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Using nanobiotechnology to increase the prevalence of epigenotyping assays in precision medicine.

Author Information (click to view)

Heimer BW, Tam BE, Minkovsky A, Sikes HD,


Heimer BW, Tam BE, Minkovsky A, Sikes HD, (click to view)

Heimer BW, Tam BE, Minkovsky A, Sikes HD,

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Wiley interdisciplinary reviews. Nanomedicine and nanobiotechnology 2016 4 29() doi 10.1002/wnan.1407

Abstract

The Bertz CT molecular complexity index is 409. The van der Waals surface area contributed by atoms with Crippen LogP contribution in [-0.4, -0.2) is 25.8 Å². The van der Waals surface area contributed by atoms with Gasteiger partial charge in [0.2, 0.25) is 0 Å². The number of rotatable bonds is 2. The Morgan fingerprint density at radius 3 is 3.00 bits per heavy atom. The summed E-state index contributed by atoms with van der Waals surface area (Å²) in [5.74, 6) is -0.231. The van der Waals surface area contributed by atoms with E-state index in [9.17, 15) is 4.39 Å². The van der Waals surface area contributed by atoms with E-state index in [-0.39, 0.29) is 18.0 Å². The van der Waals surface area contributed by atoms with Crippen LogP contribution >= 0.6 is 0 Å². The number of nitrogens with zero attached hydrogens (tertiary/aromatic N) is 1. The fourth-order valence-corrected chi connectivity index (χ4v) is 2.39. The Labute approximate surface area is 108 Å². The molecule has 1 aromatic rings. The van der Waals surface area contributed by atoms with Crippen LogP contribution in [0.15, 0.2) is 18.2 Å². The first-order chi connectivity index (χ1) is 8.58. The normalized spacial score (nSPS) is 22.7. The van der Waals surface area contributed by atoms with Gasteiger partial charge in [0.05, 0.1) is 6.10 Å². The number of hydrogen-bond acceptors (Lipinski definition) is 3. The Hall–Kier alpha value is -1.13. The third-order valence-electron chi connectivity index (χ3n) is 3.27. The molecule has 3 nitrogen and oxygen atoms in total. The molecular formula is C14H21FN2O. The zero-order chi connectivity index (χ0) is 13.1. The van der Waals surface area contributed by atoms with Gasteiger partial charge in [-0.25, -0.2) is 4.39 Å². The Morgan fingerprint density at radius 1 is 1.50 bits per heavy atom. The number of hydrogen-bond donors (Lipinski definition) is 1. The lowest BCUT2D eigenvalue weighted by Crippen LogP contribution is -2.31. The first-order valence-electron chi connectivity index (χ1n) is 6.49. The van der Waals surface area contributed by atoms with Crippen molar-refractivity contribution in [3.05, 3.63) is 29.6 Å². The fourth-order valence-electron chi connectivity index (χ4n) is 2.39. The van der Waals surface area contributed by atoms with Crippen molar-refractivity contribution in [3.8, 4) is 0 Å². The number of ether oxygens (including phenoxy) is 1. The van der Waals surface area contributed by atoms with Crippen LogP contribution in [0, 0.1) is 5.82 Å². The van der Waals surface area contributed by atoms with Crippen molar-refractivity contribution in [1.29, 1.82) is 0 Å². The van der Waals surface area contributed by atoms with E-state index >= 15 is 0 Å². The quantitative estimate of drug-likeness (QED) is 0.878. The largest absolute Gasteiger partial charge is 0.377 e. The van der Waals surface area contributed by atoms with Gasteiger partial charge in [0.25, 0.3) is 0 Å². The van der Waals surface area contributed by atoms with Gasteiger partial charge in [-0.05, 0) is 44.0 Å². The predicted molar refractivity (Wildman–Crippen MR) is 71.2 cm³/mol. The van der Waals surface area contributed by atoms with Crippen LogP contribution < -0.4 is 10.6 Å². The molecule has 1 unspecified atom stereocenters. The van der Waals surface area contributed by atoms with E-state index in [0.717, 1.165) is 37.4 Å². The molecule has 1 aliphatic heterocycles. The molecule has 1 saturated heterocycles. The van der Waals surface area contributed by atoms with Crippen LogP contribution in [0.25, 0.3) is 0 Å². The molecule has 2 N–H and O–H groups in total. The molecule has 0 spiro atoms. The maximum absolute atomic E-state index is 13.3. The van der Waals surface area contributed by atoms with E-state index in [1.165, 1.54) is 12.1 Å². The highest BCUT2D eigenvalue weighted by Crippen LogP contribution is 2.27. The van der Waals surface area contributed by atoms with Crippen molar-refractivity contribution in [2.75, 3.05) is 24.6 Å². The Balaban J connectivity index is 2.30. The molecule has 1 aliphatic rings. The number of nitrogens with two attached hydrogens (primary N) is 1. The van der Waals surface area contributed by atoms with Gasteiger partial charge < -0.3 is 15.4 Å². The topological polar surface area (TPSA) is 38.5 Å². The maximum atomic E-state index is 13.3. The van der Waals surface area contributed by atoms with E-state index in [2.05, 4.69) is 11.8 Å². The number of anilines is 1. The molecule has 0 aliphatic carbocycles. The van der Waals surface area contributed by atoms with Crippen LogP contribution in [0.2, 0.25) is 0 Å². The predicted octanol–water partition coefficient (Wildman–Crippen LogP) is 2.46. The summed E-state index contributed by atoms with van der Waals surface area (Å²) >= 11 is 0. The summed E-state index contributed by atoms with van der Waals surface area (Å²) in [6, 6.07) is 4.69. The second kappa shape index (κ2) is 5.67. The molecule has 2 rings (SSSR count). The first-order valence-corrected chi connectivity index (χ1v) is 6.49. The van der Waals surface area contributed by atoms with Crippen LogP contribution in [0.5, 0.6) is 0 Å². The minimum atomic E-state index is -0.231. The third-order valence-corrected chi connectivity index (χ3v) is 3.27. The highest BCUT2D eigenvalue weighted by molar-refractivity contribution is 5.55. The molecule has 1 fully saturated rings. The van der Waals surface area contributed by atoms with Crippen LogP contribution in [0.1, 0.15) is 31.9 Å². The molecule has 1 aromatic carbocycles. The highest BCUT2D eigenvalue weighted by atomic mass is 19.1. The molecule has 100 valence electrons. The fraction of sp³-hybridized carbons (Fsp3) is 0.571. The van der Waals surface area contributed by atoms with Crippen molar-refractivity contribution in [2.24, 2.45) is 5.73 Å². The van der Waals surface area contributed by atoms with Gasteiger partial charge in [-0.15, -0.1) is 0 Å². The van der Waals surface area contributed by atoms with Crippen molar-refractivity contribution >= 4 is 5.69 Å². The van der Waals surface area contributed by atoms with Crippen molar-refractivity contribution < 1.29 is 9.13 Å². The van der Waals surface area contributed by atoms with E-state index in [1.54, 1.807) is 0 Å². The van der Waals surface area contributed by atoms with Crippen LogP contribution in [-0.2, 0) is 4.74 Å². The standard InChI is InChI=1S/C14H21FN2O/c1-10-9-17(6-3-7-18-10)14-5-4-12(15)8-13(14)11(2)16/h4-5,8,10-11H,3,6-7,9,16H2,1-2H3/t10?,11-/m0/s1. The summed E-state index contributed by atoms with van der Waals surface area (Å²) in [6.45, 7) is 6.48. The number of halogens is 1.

Epigenetic silencing of genes that are important for DNA repair, cell cycle control, apoptosis, and cellular interactions with the extracellular matrix has been causally linked to several subtypes of cancer. Translating this knowledge of the implications of promoter methylation to wide and routine use in clinical pathology laboratories has been more challenging than the case of genetic analyses because epigenetic modifications do not change the underlying sequence of the affected nucleic acid, rendering polymerase chain reaction analysis alone uninformative. Two epigenotyping assays that detect promoter methylation are currently standard of care in treatment of two distinct tumor types in only a few top hospitals across the United States. Both rely on a harsh chemical step that degrades over 90% of tumor DNA samples, which are often available in limited quantities, and imparts the potential for false-negative or false-positive results if the reaction conditions are not exactly correct. Using nanotechnology and biotechnology to devise practical new analysis techniques that avoid the drawbacks of current techniques represents a powerful approach that is likely to significantly increase the clinical use of this class of biomarkers in the coming years. For further resources related to this article, please visit the WIREs website.

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